Mike Goodes had already walked away from golf once when he considered turning his back on 2006 Champions Tour Q School. Tour politics — or was it fate? — seemed set against him, there to cancel his run at professional golf before it started.
“It goes to prove you never know what’s good or bad for you,” Goodes says.
Another lesson of the Mike Goodes story: No matter how conflicted you feel, always try your hardest. Once armed with a Tour card he wasn’t sure he even wanted, Goodes embarked on a pro career that’s already taken him further than he ever expected.
Ben Goodes put a club in his son Mike’s hands as soon as he could walk. The boy played his first tournament at age 5 at Pinehurst; the Goodes grew up in Reidsville, N.C., 90 miles from the famed resort. Mike eventually earned a partial golf scholarship to the University of North Carolina — where he never teed it up.
“I grew up in a small town, and I wasn’t the most mature 18-year-old on Earth,” Goodes says. “My dad, bless his soul, was a great father, but he had me regimented as a kid. He’d come home from work, and we’d go play or practice. When there wasn’t anyone there to tell me that, I didn’t do it.”
Goodes dropped out of college after a year and went to work in his father’s dry cleaning and uniform rental business. He was in his mid-20s and married when some friends convinced him to pick up his clubs again. A year later, Goodes made the field for the North Carolina State Amateur, a tournament he would win in 1989. He also qualified for several U.S. Amateurs and Mid-Amateurs. Still, it wasn’t until he reached his forties, with a stable business and family life, that he focused on reaching his golfing potential.
“My effort wasn’t just to see if I could make the Champions Tour,” Goodes says. “I wanted to be a better golfer because I love the game and the competition. I just enjoyed trying to get better, and it turned out I did get better.”
As he approached 50, two issues created “serious reservations” about trying to reach the Champions Tour. The first was ambiguous: He had his best-ever year as an amateur at 49, winning three of the four majors in his PGA Section, including his second State Am. The second was cut-and-dried: The Champions Tour’s decision, since reversed, to offer Q School graduates only Monday-qualifying exemptions rather than spots in the tournament field.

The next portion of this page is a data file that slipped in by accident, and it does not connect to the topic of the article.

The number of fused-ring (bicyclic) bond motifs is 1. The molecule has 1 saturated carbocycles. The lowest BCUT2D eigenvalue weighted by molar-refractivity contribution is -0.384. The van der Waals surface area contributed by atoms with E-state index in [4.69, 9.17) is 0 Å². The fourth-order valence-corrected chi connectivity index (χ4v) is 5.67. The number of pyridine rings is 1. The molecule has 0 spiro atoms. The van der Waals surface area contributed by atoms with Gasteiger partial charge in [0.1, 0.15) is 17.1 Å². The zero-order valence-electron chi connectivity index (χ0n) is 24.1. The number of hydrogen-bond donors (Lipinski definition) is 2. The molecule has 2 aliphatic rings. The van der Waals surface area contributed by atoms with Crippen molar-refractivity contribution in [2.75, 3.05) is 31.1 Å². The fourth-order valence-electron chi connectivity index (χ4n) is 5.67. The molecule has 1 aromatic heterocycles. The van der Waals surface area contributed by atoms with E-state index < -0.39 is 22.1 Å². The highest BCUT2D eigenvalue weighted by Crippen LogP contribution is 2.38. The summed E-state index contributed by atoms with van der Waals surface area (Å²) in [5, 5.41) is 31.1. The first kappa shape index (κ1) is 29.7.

“I was sick. Give up my amateur status to Monday-qualify every week? This is the dumbest thing I’ve ever heard of,” Goodes recalls. “I told my wife, ‘I’m not doing that.'”
He did, of course. It would be too simple to say that the rest is history. Goodes struggled in his 2007 rookie season, even after following six straight missed qualifiers with 10 consecutive successes. The bright side: He found the weaknesses in his game, including his short game and his preparation. He spent more time chipping and putting and let his partner run their plastics-recycling business. Goodes committed to being a full-time pro golfer.
“I know my place on Tour, and my place is I don’t have a place unless I play good,” he says with a laugh — but with time he also became more comfortable among golfing royalty.
“It’s like an actor being around Brad Pitt or George Clooney,” says Goodes. “Eventually, you realize that they’re just normal human beings.”
Tour veteran Lonnie Nielsen became a key mentor, and one of his tips was to stop looking at scoreboards — often the last player on the course for the first round, Goodes would be distressed to be even par through seven holes and already be eight shots behind the leaders — and just try to shoot three rounds of 69. It helped lessen the self-imposed pressure, and Goodes played well enough in 2008 to earn fully exempt status for the 2009 season.
Now determined to do everything in his power to improve his game, Goodes spent several days in the off-season with famed sports psychologist Dr. Bob Rotella. Rotella’s emphasis on process over results and concern only with the shot at hand paid immediate dividends at Goodes’ season-opening event, the Allianz Championship. The first time Goodes asked where he stood was in the middle of the fairway on the final hole — right before the approach that led to a two-putt birdie and his first Champions Tour title.
“The winning moment was surreal, an out-of-body experience,” says Goodes. “I didn’t get real emotional — I don’t know why. I had a huge amount of peace about me. I didn’t feel like I’d just done something that I’m not able to do.
“But,” he adds, “I never dreamt that big.”